Women in board positions at the UK’s largest listed firms above 40% for the first time | Women in the boardroom

The proportion of women on the boards of Britain’s largest publicly traded companies has risen above 40% for the first time, according to an analysis suggesting that only 10 of the 350 largest publicly traded companies in the UK still have all-male executive teams.

The number of women on the boards of blue-chip FTSE 100 companies and FTSE 250 mid-market companies rose 3% in 2022, according to the government-backed FTSE Women Leaders Review published on Tuesday.

However, it found that UK companies were not appointing women to leadership roles below board level at the same rate, with only 33.5% of the executive committee or their direct reports being women. In the top 50 private companies, surveyed for the first time this year, the proportion of women in non-board leadership positions was slightly higher, at 34.3%.

The representation of women on the boards of FTSE 350 public companies has been gradually improving in recent years, with shareholder demands for diversity in the people who run British companies.

The government-backed review had set a voluntary target of 40% women on boards by 2025, although that milestone is still well short of the 51% women in the UK population.

Ministers have refused to introduce mandatory targets for women on boards, as the EU has pledged to implement. Kemi Badenoch, the business and commerce secretary who also has the ministerial report on women and equality, said the increase in the number of women on boards through 2022 showed that “change does not always require top-down interventions, but It can happen when everyone is pushing in the same direction.”

Jemima Olchawski, chief executive of the Fawcett Society, which campaigns for gender equality, said: “It’s really good and important that we’re seeing progress on this issue. We shouldn’t think that means the job is done.”

He said he was concerned “to what extent some companies take advantage of the strong performance of others.” He added that the government should push companies to offer flexible work options when posting jobs, as well as encourage more men to take their shared parental leave.

Women only hold around a third of the top 5,200 positions in UK society, according to analysis by the Fawcett Society, and men still dominate the top of British business. Just seven women lead FTSE 100 companies, though the number briefly reached nine in 2022 before one company was demoted from the index and Alison Brittain stepped down as Whitbread boss.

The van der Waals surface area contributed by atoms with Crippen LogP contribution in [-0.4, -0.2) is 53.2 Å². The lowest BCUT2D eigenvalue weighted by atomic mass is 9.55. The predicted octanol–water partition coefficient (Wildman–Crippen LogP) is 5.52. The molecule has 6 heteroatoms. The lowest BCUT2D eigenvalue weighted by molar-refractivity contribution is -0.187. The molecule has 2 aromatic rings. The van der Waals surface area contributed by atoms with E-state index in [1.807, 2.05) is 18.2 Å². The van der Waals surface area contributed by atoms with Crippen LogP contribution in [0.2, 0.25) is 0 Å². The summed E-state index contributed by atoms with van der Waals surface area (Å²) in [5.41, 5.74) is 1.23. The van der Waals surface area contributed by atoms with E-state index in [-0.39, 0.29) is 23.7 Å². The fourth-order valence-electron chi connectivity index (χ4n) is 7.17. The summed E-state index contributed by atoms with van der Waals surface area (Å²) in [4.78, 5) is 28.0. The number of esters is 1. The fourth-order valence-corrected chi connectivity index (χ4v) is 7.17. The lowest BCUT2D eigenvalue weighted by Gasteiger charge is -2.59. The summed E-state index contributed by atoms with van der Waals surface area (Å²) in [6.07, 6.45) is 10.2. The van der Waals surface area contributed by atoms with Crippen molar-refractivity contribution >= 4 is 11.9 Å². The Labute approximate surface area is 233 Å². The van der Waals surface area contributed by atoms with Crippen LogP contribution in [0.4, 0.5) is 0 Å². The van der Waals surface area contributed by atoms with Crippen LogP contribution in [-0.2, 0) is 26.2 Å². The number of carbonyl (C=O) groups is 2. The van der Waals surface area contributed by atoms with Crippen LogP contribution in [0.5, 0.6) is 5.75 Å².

At board level the imbalance has improved. Every one of the 350 boards surveyed now has at least one woman, up from 152 male-only boards just over a decade ago, according to the latest review of women leaders by data firm BoardEx. The UK ranks second in the world, behind France, the government said.

The report found that the number of all-male executive committees in the FTSE 350 has dropped again this year to 10, down from 16 in 2021.

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The government expects the proportion of women in leadership positions to also exceed 40% by 2025. It said the target is “on track”.

Their official statement highlighted the companies with the highest percentage of women in leadership positions: those on the executive committees of the companies and their direct reports. He said the FTSE 250 companies with the highest representation below board level were property investment trust Shaftesbury, with 64% female leadership, followed by investment fund company Law Debenture Corporation and the fashion retailer Asos with 63% and 56% respectively.

Fashion company Burberry Group had the most women in leadership in the FTSE 100 at 54%, while clothing retailer Next and supermarket Sainsbury’s had 53% and 51% respectively. All other FTSE 100 companies had less than 50% women in leadership.

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